Installing and Managing a Central Python Install with Enthought Canopy v1.1

Author: Jason McCampbell

In the last post we talked about virtual environments and how we have back-ported venv from Python 3 and extended it in Canopy 1.1. This post will now walk through how we use virtual environments to provide new options to organizations and workgroups who want to install Canopy on a multi-user network and how Canopy provides a flexible Python environment on large compute clusters without sacrificing performance.

Multi-user Network Installs

In a standard, single-user installation, Canopy creates two virtual environments, System and User. System is used for running the GUI itself and User is the main Python environment for running user code. The package set in User is completely under the user’s control (ie, won’t break the GUI).

With the 1.1 release, Canopy supports the creation of shared versions of the System and User virtual environments. These virtual environments, referred to as Common System and Common User, can be centrally managed, providing an easy means of managing a consistent set of package versions and dramatically reducing disk usage by having shared copies of the packages. Each individual user’s System and User virtual environment are layered on top of the common installs as shown below.

Canopy venv layout

In this case, Canopy Core and the two virtual environments “Common System” and “Common User” are installed in a central networked disk. Typically, all of the standard packages would be installed in “Common User”, making them available to all users. When each user first starts Canopy, the per-user virtual environments “User’s System” and “User’s User” are automatically created. Users have the freedom to install new packages and alternate package versions in their own virtual environments while still benefitting from the centrally managed package set.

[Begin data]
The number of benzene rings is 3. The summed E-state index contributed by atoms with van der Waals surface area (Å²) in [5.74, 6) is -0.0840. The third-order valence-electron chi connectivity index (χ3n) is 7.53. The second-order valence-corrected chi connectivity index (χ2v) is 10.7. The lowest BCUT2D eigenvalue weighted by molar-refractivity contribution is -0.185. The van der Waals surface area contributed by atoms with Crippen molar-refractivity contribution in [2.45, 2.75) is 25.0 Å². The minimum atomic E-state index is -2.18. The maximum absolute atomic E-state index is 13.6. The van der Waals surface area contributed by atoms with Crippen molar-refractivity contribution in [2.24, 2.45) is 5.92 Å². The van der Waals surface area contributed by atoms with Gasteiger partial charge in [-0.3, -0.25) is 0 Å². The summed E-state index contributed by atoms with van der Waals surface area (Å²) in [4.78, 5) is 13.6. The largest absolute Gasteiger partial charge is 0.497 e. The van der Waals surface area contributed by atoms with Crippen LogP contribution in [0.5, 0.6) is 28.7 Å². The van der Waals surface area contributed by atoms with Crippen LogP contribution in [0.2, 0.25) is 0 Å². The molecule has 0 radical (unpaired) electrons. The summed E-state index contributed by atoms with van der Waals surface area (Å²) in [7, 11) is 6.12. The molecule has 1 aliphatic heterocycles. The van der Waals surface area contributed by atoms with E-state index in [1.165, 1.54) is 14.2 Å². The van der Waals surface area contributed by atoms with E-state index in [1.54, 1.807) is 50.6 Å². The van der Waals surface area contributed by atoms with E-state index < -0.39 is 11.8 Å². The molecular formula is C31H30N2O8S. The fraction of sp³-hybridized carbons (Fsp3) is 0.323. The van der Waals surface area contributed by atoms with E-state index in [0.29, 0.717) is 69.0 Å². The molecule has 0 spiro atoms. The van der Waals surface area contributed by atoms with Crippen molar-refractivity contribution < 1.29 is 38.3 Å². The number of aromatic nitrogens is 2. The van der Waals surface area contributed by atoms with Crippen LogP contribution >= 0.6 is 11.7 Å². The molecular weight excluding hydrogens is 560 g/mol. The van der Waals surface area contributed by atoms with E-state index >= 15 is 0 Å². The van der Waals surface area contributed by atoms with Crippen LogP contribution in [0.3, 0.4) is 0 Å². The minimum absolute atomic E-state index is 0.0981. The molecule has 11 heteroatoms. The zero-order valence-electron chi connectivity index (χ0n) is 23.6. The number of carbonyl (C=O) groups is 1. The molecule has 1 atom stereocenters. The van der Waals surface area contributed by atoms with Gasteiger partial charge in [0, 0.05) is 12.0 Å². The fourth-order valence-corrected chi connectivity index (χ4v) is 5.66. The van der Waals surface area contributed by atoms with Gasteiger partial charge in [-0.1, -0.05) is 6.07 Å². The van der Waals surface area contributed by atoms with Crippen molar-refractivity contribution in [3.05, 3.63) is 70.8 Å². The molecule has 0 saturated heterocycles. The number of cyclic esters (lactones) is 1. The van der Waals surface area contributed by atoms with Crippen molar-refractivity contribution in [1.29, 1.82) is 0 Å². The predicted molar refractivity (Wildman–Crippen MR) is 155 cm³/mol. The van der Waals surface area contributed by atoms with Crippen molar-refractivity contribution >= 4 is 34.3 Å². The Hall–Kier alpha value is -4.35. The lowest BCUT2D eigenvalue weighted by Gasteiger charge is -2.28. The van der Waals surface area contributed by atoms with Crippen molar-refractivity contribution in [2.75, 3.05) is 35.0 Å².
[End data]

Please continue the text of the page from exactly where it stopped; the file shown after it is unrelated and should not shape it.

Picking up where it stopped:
To set up this structure, after installing Canopy, an administrator first runs Canopy and creates the System (“Common System”) and User (“Common User”) virtual environment in the desired location as one would in a single-user environment. Changes to the package set in User can be made by this administrative user. To make these environments available to all users, the following command is run, again as the administrative user:

canopy_cli –common-install

This writes a file named ‘location.cfg’ to Canopy Core. Now whenever a user starts Canopy, the per-user environments will be layered on top of the common environments.

The initial setup of the virtual environments, by default, uses the Canopy GUI, which is not always available or desired. To address these cases, Canopy now supports a new switch “–no-gui-setup’. See the Canopy Users Guide for more details.

Cluster Installs

Large compute clusters are an interesting special case of the multi-user network because a large number of nodes may be requiring the same resources at the same time. Starting a 1000-node job where a large number of files are required from a networked disk can increase startup time substantially, wasting precious time on an expensive cluster. Ideally, most or all of the files will be local to each node.

We can use a modified version of the multi-user setup above to address this. After installing Canopy on each node, we want to create the System and User virtual environments with all of the standard packages installed. Running the GUI to install to 1000+ machines is … inefficient… so we will use the non-GUI setup option (assuming Canopy is installed in /usr/local/Canopy on each machine):

ssh node1 /usr/local/Canopy/bin/canopy_cli –no-gui-setup –install-dir /usr/local/Canopy –common-install

Running this command once for each node in the cluster results in the virtual environments being installed to /usr/local/Canopy/Canopy_64bit on each machine. Large packages such as NumPy and SciPy can now be loaded from the local disk instead of being pulled over the network.

How do users add their own packages? When each user starts Canopy from the same or similar core install, Canopy will create the user-specific virtual environments layered on top of the ones in /usr/local/Canopy/Canopy_64bit. This gives us the structure shown in the diagram below where Canopy Core and the common virtual environments are local to each node (ie, fast I/O access) and the user environments are on a networked file system.